Boundaries over Balance

— 3 minute read

Over the years, I've spoken about the inappropriateness of pursuing work-life balance. The thing being: life is not about work, and work isn't about life. Life, in itself, is something each being moves through, ebbing and flowing—forward.

Work-life balance doesn't exist permalink

A balanced teeter-totter is boring. Pursuing balance is a futile effort, constantly working towards something that's unachievable. One event can throw everything out of whack and the stress of being imbalance can make things even worse.

It creates a false separation of living one's life and doing your life's work. As humans, most of us can't switch into "work mode" and disregard all the bits that influence who and what we bring to our work.

It's detrimental to individuals, disregarding the complexity of being human. We are dynamic, complex beings filled with emotion, thought, and flow.

There's more to life than work, though work is a necessity to facilitate that life.

Boundaries are Better than Balance permalink

We have a finite amount of time and energy. To continue doing—day to day, month to month, year to year—we have to be purposeful of how we use that energy.

If we use all our spoons at work, we lose the spoons for others. We can't grow in capacity, doing more, if we don't have the energy needed to keep it up.

Listening to yourself, understanding one's bounds & needs, then setting those boundaries is extremely difficult. When we have none, everything becomes unsustainable and overwhelming. We quickly progress towards burnout, overwork, and misunderstood expectations.

Lessons from Moss permalink

I'm a big fan of the Ologies podcast by Alie Ward. Every podcast is filled with delightful and interesting science, made much more enjoyable by the Alie's enthusiasm: on the science itself & her excitement interviewing interesting people studying interesting things.

One of the most personally impactful episodes was with Dr. Robin Wall Kimmerer on Bryology, "a world-renowned author, botanist, Indigenous ecology professor and byrologist." I can't recommend this podcast enough, but this episode: give it a good listen.

Once; twice; thrice.

There was one moment that struck and stuck—HA! Puns—a chord.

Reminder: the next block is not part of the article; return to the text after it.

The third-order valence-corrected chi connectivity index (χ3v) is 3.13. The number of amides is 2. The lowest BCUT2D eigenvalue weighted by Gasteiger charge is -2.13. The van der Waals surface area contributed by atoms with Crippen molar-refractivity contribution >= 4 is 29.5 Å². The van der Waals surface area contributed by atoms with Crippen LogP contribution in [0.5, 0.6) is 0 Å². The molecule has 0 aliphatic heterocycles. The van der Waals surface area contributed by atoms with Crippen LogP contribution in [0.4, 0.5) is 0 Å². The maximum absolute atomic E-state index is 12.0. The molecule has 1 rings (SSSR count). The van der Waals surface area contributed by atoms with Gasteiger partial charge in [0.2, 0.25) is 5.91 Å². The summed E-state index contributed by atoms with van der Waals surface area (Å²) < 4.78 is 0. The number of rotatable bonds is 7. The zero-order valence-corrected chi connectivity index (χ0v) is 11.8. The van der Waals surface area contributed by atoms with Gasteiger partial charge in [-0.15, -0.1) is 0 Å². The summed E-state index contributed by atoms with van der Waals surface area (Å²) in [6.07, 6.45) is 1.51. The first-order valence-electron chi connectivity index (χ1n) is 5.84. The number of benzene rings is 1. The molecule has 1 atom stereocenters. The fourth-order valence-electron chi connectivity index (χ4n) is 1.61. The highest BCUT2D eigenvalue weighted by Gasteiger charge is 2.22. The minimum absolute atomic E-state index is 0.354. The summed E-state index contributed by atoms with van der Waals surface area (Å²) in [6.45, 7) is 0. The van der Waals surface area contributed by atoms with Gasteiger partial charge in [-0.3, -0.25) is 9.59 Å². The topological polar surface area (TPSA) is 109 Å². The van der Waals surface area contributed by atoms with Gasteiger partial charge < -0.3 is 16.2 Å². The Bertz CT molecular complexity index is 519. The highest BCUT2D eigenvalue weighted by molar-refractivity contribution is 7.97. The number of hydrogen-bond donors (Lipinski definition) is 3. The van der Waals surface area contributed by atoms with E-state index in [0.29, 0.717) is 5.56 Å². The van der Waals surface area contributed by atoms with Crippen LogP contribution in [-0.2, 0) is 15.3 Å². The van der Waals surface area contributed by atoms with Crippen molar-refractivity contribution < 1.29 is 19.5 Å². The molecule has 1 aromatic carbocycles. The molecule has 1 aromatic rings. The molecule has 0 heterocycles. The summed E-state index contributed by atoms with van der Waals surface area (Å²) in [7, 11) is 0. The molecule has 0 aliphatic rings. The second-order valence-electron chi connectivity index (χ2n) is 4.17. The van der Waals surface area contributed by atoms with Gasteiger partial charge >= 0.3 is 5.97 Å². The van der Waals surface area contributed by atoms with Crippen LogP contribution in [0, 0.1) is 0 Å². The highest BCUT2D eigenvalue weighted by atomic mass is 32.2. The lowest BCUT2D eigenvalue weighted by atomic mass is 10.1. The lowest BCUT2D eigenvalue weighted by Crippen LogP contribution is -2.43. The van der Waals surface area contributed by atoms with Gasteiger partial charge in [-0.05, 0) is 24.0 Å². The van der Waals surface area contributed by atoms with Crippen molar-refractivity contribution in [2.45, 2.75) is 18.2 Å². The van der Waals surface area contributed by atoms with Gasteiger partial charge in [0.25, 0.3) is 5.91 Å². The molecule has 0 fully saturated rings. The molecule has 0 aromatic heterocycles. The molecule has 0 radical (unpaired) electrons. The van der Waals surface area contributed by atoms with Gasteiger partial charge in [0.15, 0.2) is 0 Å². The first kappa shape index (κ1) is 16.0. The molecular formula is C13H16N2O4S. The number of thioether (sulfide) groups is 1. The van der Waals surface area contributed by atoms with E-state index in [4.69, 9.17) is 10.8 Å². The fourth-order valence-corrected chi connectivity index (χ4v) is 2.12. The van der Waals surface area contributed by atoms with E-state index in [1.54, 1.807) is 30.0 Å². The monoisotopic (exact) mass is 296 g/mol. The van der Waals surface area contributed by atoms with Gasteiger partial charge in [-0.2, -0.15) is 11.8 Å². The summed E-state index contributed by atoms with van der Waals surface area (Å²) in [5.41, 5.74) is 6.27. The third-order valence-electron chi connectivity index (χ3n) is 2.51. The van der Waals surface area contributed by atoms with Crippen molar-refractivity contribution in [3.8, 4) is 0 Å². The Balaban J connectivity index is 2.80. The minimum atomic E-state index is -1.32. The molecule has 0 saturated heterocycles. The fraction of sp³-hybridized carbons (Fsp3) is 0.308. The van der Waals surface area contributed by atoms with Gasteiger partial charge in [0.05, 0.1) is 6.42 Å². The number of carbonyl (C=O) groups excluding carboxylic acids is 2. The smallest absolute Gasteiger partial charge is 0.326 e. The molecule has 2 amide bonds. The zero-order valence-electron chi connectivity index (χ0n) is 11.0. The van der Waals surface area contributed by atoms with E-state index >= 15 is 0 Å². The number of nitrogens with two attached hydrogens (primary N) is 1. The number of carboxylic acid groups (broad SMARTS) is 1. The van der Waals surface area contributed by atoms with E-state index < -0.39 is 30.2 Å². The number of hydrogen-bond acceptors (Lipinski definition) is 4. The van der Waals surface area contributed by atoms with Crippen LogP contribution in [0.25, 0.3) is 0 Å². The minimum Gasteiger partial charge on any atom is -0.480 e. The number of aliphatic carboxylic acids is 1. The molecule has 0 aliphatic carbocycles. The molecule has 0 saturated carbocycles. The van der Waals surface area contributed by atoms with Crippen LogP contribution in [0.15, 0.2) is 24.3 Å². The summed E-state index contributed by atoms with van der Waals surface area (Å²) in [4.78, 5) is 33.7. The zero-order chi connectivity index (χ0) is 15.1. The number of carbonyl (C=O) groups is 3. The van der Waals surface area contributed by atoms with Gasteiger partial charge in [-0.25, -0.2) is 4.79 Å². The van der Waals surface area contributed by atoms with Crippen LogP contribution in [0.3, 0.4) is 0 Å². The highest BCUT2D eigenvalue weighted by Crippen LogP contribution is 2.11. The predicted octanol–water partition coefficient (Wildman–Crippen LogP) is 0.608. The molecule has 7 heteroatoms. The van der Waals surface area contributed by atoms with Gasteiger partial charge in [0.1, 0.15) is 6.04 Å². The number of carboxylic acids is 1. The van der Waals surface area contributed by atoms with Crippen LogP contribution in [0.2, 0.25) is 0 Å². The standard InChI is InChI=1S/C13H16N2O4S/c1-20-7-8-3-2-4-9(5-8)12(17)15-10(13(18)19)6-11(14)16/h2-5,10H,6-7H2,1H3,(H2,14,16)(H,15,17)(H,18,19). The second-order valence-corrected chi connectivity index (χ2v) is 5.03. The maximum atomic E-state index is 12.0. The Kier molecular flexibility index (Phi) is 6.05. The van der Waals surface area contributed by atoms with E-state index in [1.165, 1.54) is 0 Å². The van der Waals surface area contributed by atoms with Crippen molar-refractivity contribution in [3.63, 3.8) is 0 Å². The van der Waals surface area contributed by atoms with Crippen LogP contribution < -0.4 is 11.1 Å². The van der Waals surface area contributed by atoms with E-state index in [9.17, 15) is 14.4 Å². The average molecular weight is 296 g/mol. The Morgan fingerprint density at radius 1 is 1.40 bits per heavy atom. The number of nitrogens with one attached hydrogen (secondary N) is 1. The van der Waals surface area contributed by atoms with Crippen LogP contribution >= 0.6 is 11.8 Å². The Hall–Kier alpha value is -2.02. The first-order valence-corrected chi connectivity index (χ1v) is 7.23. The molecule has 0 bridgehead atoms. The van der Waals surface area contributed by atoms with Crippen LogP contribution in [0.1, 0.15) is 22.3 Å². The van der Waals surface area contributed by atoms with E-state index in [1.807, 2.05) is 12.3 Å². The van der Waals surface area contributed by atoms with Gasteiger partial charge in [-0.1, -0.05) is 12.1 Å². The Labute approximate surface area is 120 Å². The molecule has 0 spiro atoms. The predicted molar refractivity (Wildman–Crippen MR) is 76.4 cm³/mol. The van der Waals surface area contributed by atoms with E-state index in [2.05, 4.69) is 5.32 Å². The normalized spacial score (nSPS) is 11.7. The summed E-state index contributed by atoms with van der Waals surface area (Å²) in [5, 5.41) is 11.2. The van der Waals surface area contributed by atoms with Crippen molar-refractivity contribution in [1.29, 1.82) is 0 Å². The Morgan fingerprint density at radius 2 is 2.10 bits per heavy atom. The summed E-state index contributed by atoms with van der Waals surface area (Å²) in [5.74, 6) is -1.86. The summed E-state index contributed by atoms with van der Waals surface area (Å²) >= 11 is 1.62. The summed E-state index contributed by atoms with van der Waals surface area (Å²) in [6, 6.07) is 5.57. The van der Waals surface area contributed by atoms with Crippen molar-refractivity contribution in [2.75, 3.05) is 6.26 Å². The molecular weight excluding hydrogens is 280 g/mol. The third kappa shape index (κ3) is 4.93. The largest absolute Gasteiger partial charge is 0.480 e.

Moss is an extraordinary plant. They can grow on anything because of how they attach themselves to things. They grow everywhere because they take advantage of physics, using extremely thin boundary layers, operating in the stillness of air, capturing moisture to germinate, spread, and grow.

Dr. Kimmerer describes mosses as:

A little green house that occurs naturally over every surface, a place which is warmer, moister, and as it happens, richer in carbon dioxide than any place else, and that's where the mosses live. They’re exploiting these little microhabitats, rather than trying to dominate and control the habitat, they're taking advantage of the laws of physics and exploiting these naturally occurring little greenhouses.

They're using these boundary layers to thrive in extreme hostile environments, the first to "colonize land 350 million years ago." Sophisticated simplicity.

Boundaries are powerful. permalink

Only the individual has the power to create, define, and communicate their own bounds of what they need in life & work.

  • They require reflection to create, especially for one's self.
  • They're the limits, the lines we say can or cannot be crossed.
  • They manage personal expectations and expectations others put onto us.
  • Defining them fosters respect for self and others.
  • With them, we operate towards equilibrium—not constant pursuit of unattainable balance.
  • When set, we create personal micro-habitats to thrive.

Be like moss. permalink

Use layers of boundaries to create a greenhouse, creating your environment towards something better than balancing solely work with life. permalink